## File: poster1.tex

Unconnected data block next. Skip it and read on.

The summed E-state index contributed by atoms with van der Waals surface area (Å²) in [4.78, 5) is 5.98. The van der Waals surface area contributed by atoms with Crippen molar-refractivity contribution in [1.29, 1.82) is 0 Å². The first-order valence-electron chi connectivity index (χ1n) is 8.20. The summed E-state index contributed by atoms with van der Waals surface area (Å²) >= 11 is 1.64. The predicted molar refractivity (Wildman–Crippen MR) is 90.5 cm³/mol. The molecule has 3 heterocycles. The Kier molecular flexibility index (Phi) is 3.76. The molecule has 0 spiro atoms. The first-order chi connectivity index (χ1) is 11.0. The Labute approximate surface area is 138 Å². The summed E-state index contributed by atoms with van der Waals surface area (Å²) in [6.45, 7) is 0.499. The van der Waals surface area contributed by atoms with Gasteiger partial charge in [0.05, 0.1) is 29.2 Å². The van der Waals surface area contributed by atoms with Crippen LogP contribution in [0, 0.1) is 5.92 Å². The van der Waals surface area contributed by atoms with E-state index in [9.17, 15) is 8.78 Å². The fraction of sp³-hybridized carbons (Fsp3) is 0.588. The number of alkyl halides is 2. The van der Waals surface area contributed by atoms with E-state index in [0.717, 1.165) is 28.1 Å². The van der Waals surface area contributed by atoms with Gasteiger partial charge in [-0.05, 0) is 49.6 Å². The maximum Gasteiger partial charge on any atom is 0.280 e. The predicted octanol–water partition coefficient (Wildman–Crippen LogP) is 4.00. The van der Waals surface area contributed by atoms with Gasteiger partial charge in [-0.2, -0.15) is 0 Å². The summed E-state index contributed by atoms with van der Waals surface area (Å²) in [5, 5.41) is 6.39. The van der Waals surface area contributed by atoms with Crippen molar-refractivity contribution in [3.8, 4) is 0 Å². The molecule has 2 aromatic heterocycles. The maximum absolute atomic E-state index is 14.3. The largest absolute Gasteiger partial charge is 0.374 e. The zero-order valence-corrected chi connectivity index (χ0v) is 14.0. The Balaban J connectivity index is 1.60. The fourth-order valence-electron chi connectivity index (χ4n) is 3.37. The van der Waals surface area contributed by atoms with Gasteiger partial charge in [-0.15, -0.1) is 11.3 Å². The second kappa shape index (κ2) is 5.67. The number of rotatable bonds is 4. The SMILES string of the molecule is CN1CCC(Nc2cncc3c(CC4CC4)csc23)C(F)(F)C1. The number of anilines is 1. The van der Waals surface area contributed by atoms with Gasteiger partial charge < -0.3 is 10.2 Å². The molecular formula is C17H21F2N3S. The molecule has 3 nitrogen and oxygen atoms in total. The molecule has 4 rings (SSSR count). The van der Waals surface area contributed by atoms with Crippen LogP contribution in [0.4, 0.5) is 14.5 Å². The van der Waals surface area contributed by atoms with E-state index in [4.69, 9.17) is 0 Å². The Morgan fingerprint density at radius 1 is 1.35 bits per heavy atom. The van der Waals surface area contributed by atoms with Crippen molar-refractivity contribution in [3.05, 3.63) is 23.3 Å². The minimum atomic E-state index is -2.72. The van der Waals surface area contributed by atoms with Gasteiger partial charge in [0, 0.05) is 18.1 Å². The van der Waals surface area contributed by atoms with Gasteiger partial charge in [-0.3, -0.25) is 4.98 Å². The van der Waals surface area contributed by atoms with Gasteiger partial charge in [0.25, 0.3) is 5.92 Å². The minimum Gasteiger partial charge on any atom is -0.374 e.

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 123456789101112131415161718192021222324252627282930313233343536373839404142434445464748495051525354555657585960616263646566676869707172737475767778798081828384858687888990919293949596979899100101102103104105106107108109110111112113114115116117118119120121122123124125126127128129130131132133134135 %% BEGIN poster1.tex %% %% Sample for poster.tex/poster.sty. %% Run with LaTeX, with or without the NFSS. %% You might have problems with missing fonts. %% %% See below if using A4 paper. \documentstyle{article} \input poster % Input here in case poster.sty not installed. \mag\magstep5 % Magnification of 1.2^5 (roughly 2.5) % Use "true" dimensions below for magnified values. \begin{document} %% Add paperwidth=210mm,paperheight=297mm if using A4 paper: \begin{Poster}[vcenter=true,hcenter=true] \setlength{\fboxsep}{.8truein}% \setlength{\fboxrule}{.1truein}% \fbox{\begin{minipage}{11.1truein} \begin{center} \bf ON SOME \boldmath$\Pi$-HEDRAL SURFACES IN QUASI-QUASI SPACE \end{center} \begin{center} CLAUDE HOPPER, Omnius University \end{center} There is at present a school of mathematicians which holds that the explosive growth of jargon within mathematics is a deplorable trend. It is our purpose in this note to continue the work of Redheffer~\cite{redheffer} in showing how terminology itself can lead to results of great elegance. I first consolidate some results of Baker~\cite{baker} and McLelland~\cite{mclelland}. We define a class of connected snarfs as follows: $S_\alpha=\Omega(\gamma_\beta)$. Then if $B=(\otimes,\rightarrow,\theta)$ is a Boolean left subideal, we have: $$\nabla S_\alpha=\int\int\int_{E(\Omega)} B(\gamma_{\beta_0},\gamma_{\beta_0})\,d\sigma d\phi d\rho -\frac{19}{51}\Omega.$$ Rearranging, transposing, and collecting terms, we have: $\Omega=\Omega_0$. The significance of this is obvious, for if $\{S_\alpha\}$ be a class of connected snarfs, our result shows that its union is an utterly disjoint subset of a $\pi$-hedral surface in quasi-quasi space. We next use a result of Spyrpt~\cite{spyrpt} to derive a property of wild cells in door topologies. Let $\xi$ be the null operator on a door topology, $\Box$, which is a super-linear space. Let $\{P_\gamma\}$ be the collection of all nonvoid, closed, convex, bounded, compact, circled, symmetric, connected, central, $Z$-directed, meager sets in $\Box$. Then $P=\cup P_\gamma$ is perfect. Moreover, if $P\neq\phi$, then $P$ is superb. \smallskip {\it Proof.} The proof uses a lemma due to Sriniswamiramanathan~\cite{srinis}. This states that any unbounded fantastic set it closed. Hence we have $$\Rightarrow P\sim\xi(P_\gamma)-\textstyle\frac{1}{3}.$$ After some manipulation we obtain $$\textstyle\frac{1}{3}=\frac{1}{3}$$ I have reason to believe~\cite{russell} that this implies $P$ is perfect. If $P\neq\phi$, $P$ is superb. Moreover, if $\Box$ is a $T_2$ space, $P$ is simply superb. This completes the proof. Our final result is a generalization of a theorem of Tz, and encompasses some comments on the work of Beaman~\cite{beaman} on the Jolly function. Let $\Omega$ be any $\pi$-hedral surface in a semi-quasi space. Define a nonnegative, nonnegatively homogeneous subadditive linear functional $f$ on $X\supset\Omega$ such that $f$ violently suppresses $\Omega$. Then $f$ is the Jolly function. \smallskip {\it Proof.} Suppose $f$ is not the Jolly function. Then $\{\Lambda,\mbox{@},\xi\}\cap\{\Delta,\Omega,\Rightarrow\}$ is void. Hence $f$ is morbid. This is a contradiction, of course. Therefore, $f$ is the Jolly function. Moreover, if $\Omega$ is a circled husk, and $\Delta$ is a pointed spear, then $f$ is uproarious. \small \begin{center} \bf References \end{center} \def\thebibliography#1{% \list {\bf\arabic{enumi}.}{\settowidth\labelwidth{\bf #1.}\leftmargin\labelwidth \advance\leftmargin\labelsep \usecounter{enumi}} \def\newblock{\hskip .11em plus .33em minus .07em} \sloppy\clubpenalty4000\widowpenalty4000 \sfcode\.=1000\relax} \begin{thebibliography}{9} \bibitem{redheffer} R. M. Redheffer, A real-life application of mathematical symbolism, this {\it Magazine}, 38 (1965) 103--4. \bibitem{baker} J. A. Baker, Locally pulsating manifolds, East Overshoe Math. J., 19 (1962) 5280--1. \bibitem{mclelland} J. McLelland, De-ringed pistons in cylindric algebras, Vereinigtermathematischerzeitung f\"ur Zilch, 10 (1962) 333--7. \bibitem{spyrpt} Mrowclaw Spyrpt, A matrix is a matrix is a matrix, Mat. Zburp., 91 (1959) 28--35. \bibitem{srinis} Rajagopalachari Sriniswamiramanathan, Some expansions on the Flausgloten Theorem on locally congested lutches, J. Math. Soc., North Bombay, 13 (1964) 72--6. \bibitem{russell} A. N. Whitehead and B. Russell, Principia Mathematica, Cambridge University Press, 1925. \bibitem{beaman} J. Beaman, Morbidity of the Jolly function, Mathematica Absurdica, 117 (1965) 338--9. \end{thebibliography} \end{minipage}}% \end{Poster} \end{document} %% END poster1.tex `